‘Supernatural’ Season 14, Episode 12 Review: “Prophet and Loss”

Sam (Jared Padalecki) and Dean (Jensen Ackles) in “Prophet and Loss”. Image courtesy CWtv.com

Well folks, we have arrived at the 299th episode of Supernatural – what a milestone! Though there is a lot in store for next week’s 300th episode celebration, “Prophet and Loss” had to get some major storyline work done this week to set up for it. Brad Buckner and Eugenie Ross-Leming did a great job in tying up some loose ends, solving a case, and bringing the mega emotional moments this episode. Let’s dive in!

Spoilers ahead!

The episode begins under the ocean — the Mal’ak box built to contain Michael (and Dean, by proxy) has sunk to the bottom, and inside we find our hero very much awake, attempting to punch his way out. It’s gut wrenching to watch Dean reduced to tears, blood pooling under his fingertips as he cries out for Sam and watches, horrified, as his phone battery dies. He’s completely trapped, and no one is coming to save him.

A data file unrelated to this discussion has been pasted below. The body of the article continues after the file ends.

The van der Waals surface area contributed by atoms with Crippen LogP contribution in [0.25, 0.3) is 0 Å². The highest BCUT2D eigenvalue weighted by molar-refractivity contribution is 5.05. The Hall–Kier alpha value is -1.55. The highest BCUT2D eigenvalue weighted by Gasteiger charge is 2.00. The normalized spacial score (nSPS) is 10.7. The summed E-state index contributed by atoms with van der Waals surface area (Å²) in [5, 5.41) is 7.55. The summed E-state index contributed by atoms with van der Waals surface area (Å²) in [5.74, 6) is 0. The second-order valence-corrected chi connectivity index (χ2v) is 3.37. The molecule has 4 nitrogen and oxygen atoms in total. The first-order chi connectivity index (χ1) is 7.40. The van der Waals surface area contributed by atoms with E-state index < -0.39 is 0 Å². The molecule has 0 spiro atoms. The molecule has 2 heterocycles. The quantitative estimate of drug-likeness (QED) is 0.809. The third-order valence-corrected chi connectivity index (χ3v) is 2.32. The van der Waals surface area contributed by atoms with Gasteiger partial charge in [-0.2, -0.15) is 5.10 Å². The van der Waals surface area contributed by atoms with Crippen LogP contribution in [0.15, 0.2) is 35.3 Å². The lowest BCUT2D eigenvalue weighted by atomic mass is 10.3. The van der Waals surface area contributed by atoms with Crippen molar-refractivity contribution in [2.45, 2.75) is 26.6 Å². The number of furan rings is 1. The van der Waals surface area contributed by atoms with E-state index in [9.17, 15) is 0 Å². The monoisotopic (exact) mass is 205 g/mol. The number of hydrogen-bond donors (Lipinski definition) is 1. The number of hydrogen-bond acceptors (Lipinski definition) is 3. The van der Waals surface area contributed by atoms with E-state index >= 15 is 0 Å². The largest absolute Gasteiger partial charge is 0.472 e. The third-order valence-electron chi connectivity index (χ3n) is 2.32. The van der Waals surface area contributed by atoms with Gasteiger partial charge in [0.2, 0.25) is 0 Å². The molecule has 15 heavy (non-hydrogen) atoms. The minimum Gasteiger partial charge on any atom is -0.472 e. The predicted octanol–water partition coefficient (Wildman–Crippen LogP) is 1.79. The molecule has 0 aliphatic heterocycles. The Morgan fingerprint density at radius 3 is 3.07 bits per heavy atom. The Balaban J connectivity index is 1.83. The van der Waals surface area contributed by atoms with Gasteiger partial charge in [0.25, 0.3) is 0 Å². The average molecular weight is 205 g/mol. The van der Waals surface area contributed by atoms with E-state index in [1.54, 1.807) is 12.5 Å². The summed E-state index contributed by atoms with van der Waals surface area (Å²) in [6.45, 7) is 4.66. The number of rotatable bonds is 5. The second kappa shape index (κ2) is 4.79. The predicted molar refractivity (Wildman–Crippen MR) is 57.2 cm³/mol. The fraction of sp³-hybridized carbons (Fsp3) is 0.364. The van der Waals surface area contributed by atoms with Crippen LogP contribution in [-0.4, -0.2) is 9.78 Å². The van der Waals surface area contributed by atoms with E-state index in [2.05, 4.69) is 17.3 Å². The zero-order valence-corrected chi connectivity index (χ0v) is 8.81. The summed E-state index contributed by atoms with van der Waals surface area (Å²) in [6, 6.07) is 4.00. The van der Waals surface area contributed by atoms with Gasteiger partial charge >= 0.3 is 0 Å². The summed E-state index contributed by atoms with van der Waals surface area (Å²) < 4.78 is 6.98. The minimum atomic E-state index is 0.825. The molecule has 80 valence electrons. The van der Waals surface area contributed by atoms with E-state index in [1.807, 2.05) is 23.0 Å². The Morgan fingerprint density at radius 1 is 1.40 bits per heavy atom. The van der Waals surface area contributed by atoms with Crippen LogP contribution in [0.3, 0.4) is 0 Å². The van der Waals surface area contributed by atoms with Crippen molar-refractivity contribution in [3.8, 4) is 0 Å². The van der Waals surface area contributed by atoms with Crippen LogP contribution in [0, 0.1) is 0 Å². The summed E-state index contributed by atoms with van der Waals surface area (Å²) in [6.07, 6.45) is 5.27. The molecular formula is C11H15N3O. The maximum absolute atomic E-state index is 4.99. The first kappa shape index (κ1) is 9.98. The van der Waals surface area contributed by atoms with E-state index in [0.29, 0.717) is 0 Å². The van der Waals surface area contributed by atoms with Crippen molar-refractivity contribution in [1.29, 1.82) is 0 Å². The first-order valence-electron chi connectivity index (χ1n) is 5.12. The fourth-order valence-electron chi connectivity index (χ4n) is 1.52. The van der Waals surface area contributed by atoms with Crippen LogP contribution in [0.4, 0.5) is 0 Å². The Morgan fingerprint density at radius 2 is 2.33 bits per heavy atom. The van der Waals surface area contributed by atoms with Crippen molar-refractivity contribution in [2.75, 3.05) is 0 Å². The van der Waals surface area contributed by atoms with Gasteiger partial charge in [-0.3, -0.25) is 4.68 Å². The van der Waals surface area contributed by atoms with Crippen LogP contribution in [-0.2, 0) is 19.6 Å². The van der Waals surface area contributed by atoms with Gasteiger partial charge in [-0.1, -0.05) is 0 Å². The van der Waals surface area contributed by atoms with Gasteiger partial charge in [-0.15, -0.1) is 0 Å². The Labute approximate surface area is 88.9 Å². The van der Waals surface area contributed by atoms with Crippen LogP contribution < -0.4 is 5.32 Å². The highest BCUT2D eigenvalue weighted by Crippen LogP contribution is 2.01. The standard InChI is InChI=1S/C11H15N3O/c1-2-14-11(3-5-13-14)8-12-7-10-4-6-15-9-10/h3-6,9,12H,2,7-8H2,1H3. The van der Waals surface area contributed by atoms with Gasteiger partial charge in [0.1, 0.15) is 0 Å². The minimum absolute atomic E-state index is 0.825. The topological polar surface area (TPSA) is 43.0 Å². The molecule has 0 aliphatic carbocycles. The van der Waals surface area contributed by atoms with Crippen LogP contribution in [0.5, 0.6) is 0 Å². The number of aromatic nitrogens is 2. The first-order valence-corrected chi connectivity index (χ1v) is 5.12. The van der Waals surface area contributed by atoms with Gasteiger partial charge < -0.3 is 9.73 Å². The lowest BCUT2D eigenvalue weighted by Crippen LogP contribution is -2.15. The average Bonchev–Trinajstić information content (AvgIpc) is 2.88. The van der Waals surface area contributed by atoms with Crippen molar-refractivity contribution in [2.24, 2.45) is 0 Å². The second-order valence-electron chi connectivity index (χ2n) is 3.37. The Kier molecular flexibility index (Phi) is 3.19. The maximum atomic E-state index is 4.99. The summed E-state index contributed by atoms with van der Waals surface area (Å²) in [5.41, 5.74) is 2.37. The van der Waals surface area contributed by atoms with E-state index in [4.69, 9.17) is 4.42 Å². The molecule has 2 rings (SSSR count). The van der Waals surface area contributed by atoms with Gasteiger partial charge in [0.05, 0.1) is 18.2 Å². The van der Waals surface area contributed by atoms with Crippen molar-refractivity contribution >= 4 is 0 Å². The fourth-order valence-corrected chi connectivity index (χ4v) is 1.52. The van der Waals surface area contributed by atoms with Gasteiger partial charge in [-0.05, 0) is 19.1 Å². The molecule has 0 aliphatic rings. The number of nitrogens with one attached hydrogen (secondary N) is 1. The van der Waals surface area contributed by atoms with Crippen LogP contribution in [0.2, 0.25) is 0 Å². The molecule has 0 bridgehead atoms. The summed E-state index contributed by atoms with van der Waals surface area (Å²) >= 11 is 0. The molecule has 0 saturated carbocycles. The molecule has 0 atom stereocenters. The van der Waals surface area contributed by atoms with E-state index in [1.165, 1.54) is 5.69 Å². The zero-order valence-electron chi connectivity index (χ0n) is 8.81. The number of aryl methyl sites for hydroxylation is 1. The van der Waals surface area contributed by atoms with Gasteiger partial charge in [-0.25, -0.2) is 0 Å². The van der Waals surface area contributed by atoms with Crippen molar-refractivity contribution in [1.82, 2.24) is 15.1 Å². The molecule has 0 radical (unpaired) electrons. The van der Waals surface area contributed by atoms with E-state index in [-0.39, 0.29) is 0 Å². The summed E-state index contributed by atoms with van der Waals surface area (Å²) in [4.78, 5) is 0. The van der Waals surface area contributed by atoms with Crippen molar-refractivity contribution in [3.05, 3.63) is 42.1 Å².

And then he wakes up from that nightmare, thankfully. Sam unintentionally made some noise walking back from the bathroom, and Dean does his best to hide his post-panic emotions, as well as the actual blood under his fingertips from scratching the wall beside his bed. Sam knows though, and he tries to get Dean to talk out his feelings, but he doesn’t see any point to it. Scared or not, Dean knows this is how it was written in Billie’s book. So this is how it has to go down.

Somewhere else in a super creepy warehouse, a woman is bound and lying down while her captor prepares water in some kind of giant tub. She’s picked up and placed into it, and then he proceeds to carve into her wrists while she cries. It is terrifying to watch as he pushes her under, the blood filling the water as she struggles and ultimately dies. On the one hand, my heart was in my throat, but on the other, it’s good to know that even after 14 seasons, Supernatural can still scare the heck out of me.